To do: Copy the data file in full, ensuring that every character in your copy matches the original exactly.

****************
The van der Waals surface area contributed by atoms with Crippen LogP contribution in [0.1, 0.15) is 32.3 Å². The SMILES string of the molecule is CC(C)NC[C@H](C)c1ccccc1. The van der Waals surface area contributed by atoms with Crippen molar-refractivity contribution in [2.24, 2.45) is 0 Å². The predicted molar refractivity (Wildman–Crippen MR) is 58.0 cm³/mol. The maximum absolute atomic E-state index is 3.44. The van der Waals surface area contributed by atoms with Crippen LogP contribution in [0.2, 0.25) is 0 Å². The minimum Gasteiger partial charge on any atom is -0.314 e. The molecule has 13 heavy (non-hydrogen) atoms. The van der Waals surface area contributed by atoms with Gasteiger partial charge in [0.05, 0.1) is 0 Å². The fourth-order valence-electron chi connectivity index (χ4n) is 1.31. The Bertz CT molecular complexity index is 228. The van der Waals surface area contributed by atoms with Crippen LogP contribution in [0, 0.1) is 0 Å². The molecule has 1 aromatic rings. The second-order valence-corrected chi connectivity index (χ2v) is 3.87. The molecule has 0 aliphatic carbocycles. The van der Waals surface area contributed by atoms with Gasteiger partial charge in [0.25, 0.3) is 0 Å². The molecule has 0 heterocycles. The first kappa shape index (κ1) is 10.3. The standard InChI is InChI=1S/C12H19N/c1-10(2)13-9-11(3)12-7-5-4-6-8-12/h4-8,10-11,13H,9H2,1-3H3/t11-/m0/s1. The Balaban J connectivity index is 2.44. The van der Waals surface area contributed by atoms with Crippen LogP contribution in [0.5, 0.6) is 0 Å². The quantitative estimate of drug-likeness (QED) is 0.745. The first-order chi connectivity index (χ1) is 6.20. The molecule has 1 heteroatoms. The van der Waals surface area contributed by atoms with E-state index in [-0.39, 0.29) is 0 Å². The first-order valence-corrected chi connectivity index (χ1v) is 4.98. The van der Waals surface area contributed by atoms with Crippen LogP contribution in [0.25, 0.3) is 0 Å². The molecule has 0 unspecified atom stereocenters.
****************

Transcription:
The van der Waals surface area contributed by atoms with Crippen LogP contribution in [0.1, 0.15) is 32.3 Å². The SMILES string of the molecule is CC(C)NC[C@H](C)c1ccccc1. The van der Waals surface area contributed by atoms with Crippen molar-refractivity contribution in [2.24, 2.45) is 0 Å². The predicted molar refractivity (Wildman–Crippen MR) is 58.0 cm³/mol. The maximum absolute atomic E-state index is 3.44. The van der Waals surface area contributed by atoms with Crippen LogP contribution in [0.2, 0.25) is 0 Å². The minimum Gasteiger partial charge on any atom is -0.314 e. The molecule has 13 heavy (non-hydrogen) atoms. The van der Waals surface area contributed by atoms with Gasteiger partial charge in [0.05, 0.1) is 0 Å². The fourth-order valence-electron chi connectivity index (χ4n) is 1.31. The Bertz CT molecular complexity index is 228. The van der Waals surface area contributed by atoms with Crippen LogP contribution in [0, 0.1) is 0 Å². The molecule has 1 aromatic rings. The second-order valence-corrected chi connectivity index (χ2v) is 3.87. The molecule has 0 aliphatic carbocycles. The van der Waals surface area contributed by atoms with Gasteiger partial charge in [0.25, 0.3) is 0 Å². The molecule has 0 heterocycles. The first kappa shape index (κ1) is 10.3. The standard InChI is InChI=1S/C12H19N/c1-10(2)13-9-11(3)12-7-5-4-6-8-12/h4-8,10-11,13H,9H2,1-3H3/t11-/m0/s1. The Balaban J connectivity index is 2.44. The van der Waals surface area contributed by atoms with Crippen LogP contribution in [0.5, 0.6) is 0 Å². The quantitative estimate of drug-likeness (QED) is 0.745. The first-order chi connectivity index (χ1) is 6.20. The molecule has 1 heteroatoms. The van der Waals surface area contributed by atoms with E-state index in [-0.39, 0.29) is 0 Å². The first-order valence-corrected chi connectivity index (χ1v) is 4.98. The van der Waals surface area contributed by atoms with Crippen LogP contribution in [0.25, 0.3) is 0 Å². The molecule has 0 unspecified atom stereocenters.